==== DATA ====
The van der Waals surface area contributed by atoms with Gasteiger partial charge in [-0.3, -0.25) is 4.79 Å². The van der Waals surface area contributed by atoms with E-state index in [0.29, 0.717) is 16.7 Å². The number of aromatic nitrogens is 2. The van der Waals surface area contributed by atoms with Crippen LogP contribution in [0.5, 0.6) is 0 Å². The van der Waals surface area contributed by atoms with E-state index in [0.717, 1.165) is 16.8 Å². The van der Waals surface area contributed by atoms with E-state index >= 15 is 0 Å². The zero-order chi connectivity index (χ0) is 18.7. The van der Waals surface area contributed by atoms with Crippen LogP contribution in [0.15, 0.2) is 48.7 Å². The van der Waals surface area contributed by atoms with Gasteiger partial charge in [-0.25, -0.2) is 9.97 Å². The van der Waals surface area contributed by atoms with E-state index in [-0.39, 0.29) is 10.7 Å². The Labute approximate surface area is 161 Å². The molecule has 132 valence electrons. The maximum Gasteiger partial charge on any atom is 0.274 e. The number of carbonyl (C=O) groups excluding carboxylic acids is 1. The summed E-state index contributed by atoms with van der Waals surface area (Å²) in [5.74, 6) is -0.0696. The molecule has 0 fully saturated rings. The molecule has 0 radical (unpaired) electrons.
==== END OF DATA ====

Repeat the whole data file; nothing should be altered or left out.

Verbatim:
The van der Waals surface area contributed by atoms with Gasteiger partial charge in [-0.3, -0.25) is 4.79 Å². The van der Waals surface area contributed by atoms with E-state index in [0.29, 0.717) is 16.7 Å². The number of aromatic nitrogens is 2. The van der Waals surface area contributed by atoms with Crippen LogP contribution in [0.5, 0.6) is 0 Å². The van der Waals surface area contributed by atoms with E-state index in [0.717, 1.165) is 16.8 Å². The van der Waals surface area contributed by atoms with E-state index >= 15 is 0 Å². The zero-order chi connectivity index (χ0) is 18.7. The van der Waals surface area contributed by atoms with Crippen LogP contribution in [0.15, 0.2) is 48.7 Å². The van der Waals surface area contributed by atoms with Gasteiger partial charge in [-0.25, -0.2) is 9.97 Å². The van der Waals surface area contributed by atoms with E-state index in [-0.39, 0.29) is 10.7 Å². The Labute approximate surface area is 161 Å². The molecule has 132 valence electrons. The maximum Gasteiger partial charge on any atom is 0.274 e. The number of carbonyl (C=O) groups excluding carboxylic acids is 1. The summed E-state index contributed by atoms with van der Waals surface area (Å²) in [5.74, 6) is -0.0696. The molecule has 0 fully saturated rings. The molecule has 0 radical (unpaired) electrons.